Des Moines Skill Center History

The Des Moines Skill Center Iowa began operation in the 1960's supported by a federal contract under the Comprehensive Employment and Training Act (CETA) and the subsequent Manpower Development Training Act (MDTA). The mission of the center was to provide short-term employment-oriented vocational programs that developed work skills and resulted in graduates who would be prepared for immediate employment, primarily in greater Des Moines and Central Iowa.

The original Center was at Des Moines Technical High School. In the 1960's the Des Moines School District received the contract to operate this new federally funded program. The program was assigned to John Bell, Director of Vocational Education, who assigned Ross Cramlett, Director of Trade and Industrial Programs, to select a director. Walter Ramey was given operational responsibility. The programs were offered initially in the evenings in the Tech High School labs. The majority of instructors were full-time Tech High School instructors who were paid overtime for teaching the courses. Most students were high school graduates in the Des Moines area who had not gained a work skill during their high school experience. The original programs were auto body, business training, machine shop and welding. After moving to larger facilities on Bell Avenue these programs were added: shoe repair, small machine repairs (business machines), alteration tailoring, meat cutting, food services, business classes (marketing and office), upholstery and basic education.

After Des Moines Area Community College (DMACC) was established it was more logical to have the program under the direction of a post-secondary institution. Dr. Phillip Langerman, vice president academic affairs at DMACC, negotiated the transfer in the early 1970's. The Center's first Director, Walter Ramey, continued in that capacity for a short time until he was selected to participate in a program at Texas Tech to pursue a doctoral degree. He was followed by Brian Hamilton who was subsequently appointed to be the Dean of the DMACC Boone Campus. George Nichols, assistant director, served as the acting director until Carl Rolf, was appointed.

The funding for the program was awarded by the US Department of Labor. The Central Iowa Regional Association of Local Governments (CIRLAG), composed of representatives of these governments in the eleven-county district that was served by DMACC, determined who would operate the program. Their decision was based on responses to a formal request for proposals (RFP).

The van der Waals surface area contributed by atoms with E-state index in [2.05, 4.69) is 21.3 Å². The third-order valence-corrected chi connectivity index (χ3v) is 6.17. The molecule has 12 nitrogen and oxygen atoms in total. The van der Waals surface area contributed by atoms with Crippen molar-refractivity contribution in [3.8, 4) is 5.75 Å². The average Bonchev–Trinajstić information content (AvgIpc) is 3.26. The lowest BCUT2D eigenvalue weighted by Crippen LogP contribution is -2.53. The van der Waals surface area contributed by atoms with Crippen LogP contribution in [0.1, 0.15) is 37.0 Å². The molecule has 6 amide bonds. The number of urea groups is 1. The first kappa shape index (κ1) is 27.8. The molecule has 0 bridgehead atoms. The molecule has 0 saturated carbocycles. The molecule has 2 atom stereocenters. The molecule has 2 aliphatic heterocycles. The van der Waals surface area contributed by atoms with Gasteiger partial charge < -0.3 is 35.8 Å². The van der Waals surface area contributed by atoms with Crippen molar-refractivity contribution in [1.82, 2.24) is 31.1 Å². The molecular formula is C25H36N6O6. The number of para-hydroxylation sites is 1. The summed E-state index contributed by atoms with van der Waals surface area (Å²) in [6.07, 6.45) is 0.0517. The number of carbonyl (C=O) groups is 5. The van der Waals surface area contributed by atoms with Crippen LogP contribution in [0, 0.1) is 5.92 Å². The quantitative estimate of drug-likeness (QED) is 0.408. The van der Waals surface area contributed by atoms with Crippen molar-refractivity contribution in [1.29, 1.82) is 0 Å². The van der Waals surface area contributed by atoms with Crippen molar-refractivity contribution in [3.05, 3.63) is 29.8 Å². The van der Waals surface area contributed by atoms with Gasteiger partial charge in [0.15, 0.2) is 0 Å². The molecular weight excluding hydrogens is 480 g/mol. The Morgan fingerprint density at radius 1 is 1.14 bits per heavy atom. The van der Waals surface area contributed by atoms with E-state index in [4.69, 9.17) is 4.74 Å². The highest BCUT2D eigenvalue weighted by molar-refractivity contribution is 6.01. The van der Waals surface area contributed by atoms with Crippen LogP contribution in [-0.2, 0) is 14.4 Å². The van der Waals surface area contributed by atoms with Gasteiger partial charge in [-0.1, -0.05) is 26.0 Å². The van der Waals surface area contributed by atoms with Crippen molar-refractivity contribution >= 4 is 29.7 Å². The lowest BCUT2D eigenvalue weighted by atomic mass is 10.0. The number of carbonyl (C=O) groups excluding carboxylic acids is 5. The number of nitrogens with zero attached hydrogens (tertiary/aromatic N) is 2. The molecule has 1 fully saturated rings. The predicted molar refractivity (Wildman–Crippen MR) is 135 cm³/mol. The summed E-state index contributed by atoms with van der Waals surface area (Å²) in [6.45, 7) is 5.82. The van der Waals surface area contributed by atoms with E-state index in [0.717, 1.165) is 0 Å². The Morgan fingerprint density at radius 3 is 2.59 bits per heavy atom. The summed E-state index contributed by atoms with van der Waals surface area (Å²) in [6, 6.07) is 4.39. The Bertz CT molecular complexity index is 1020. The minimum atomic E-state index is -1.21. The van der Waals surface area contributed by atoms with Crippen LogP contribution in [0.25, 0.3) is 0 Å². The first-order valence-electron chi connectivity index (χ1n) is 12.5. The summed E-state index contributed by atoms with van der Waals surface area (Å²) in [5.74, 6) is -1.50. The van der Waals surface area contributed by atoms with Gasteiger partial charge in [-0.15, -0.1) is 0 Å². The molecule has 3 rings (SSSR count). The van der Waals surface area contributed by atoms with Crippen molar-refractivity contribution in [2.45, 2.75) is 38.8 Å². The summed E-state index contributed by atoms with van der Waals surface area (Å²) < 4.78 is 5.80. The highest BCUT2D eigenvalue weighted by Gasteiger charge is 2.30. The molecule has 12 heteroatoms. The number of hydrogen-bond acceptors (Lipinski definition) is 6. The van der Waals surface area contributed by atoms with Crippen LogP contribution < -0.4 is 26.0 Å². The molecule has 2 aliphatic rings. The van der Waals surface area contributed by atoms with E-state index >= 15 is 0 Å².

The faculty and staff were skilled craftsmen and women who used individual instructional techniques to assist students in gaining the skills and competences required in their field of interest for employment.

After the move to the Bell Avenue facility the program was structured to permit new students to be admitted to programs every two weeks on Mondays. The curriculum was organized in modules so students could be at different points in the program based on their individual achievement. There was a maximum time for enrollment, usually 26 weeks. Students would exit the programs once they met the requirements or obtained a job.

Most entering students were on unemployment benefits and continued to receive a weekly compensation equal to that benefit. There was no cost for any aspect of the program (tuition, books or fees) since this was financed as a term of their enrollment and attendance in the programs. They were encouraged to complete the program, seek and obtain a job and stay employed. Most programs had acceptable placement rates.

The federal funding for the program ended in the late 1970's, when the US Department of Labor broadened the delivery model for addressing the needs of unemployed workers. Fortunately, vocational program enrollments in college credit programs were expanding and most Skills Center faculty and some staff were transferred into similar positions at the DMACC Ankeny Campus.

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